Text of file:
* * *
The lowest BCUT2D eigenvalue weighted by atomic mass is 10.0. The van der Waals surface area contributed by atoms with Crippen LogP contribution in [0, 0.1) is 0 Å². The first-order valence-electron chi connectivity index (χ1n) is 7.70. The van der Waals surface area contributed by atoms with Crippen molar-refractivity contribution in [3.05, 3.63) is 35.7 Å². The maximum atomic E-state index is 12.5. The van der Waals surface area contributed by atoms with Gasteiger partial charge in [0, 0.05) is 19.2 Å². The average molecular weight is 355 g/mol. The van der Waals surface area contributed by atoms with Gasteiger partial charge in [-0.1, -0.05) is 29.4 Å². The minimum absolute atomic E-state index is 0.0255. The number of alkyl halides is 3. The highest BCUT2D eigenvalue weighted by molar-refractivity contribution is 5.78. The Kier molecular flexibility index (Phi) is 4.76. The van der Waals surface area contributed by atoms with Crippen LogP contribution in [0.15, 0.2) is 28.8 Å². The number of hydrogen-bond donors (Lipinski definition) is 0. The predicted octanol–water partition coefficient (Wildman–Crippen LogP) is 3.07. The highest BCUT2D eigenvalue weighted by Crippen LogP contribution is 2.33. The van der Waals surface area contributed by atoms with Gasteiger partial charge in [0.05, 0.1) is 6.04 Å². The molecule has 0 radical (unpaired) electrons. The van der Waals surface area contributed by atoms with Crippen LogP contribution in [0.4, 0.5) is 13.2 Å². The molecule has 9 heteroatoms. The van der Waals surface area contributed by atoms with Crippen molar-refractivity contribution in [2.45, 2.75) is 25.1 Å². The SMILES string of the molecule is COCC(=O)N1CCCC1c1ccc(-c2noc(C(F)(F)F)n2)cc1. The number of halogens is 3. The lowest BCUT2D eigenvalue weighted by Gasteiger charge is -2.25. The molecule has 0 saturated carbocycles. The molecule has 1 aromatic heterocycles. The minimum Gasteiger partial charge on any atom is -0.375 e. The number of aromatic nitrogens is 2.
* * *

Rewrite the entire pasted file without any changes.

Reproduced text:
The lowest BCUT2D eigenvalue weighted by atomic mass is 10.0. The van der Waals surface area contributed by atoms with Crippen LogP contribution in [0, 0.1) is 0 Å². The first-order valence-electron chi connectivity index (χ1n) is 7.70. The van der Waals surface area contributed by atoms with Crippen molar-refractivity contribution in [3.05, 3.63) is 35.7 Å². The maximum atomic E-state index is 12.5. The van der Waals surface area contributed by atoms with Gasteiger partial charge in [0, 0.05) is 19.2 Å². The average molecular weight is 355 g/mol. The van der Waals surface area contributed by atoms with Gasteiger partial charge in [-0.1, -0.05) is 29.4 Å². The minimum absolute atomic E-state index is 0.0255. The number of alkyl halides is 3. The highest BCUT2D eigenvalue weighted by molar-refractivity contribution is 5.78. The Kier molecular flexibility index (Phi) is 4.76. The van der Waals surface area contributed by atoms with Crippen LogP contribution in [0.15, 0.2) is 28.8 Å². The number of hydrogen-bond donors (Lipinski definition) is 0. The predicted octanol–water partition coefficient (Wildman–Crippen LogP) is 3.07. The highest BCUT2D eigenvalue weighted by Crippen LogP contribution is 2.33. The van der Waals surface area contributed by atoms with Gasteiger partial charge in [0.05, 0.1) is 6.04 Å². The molecule has 0 radical (unpaired) electrons. The van der Waals surface area contributed by atoms with Crippen LogP contribution in [0.4, 0.5) is 13.2 Å². The molecule has 9 heteroatoms. The van der Waals surface area contributed by atoms with Crippen molar-refractivity contribution in [2.45, 2.75) is 25.1 Å². The SMILES string of the molecule is COCC(=O)N1CCCC1c1ccc(-c2noc(C(F)(F)F)n2)cc1. The number of halogens is 3. The lowest BCUT2D eigenvalue weighted by Gasteiger charge is -2.25. The molecule has 0 saturated carbocycles. The molecule has 1 aromatic heterocycles. The minimum Gasteiger partial charge on any atom is -0.375 e. The number of aromatic nitrogens is 2.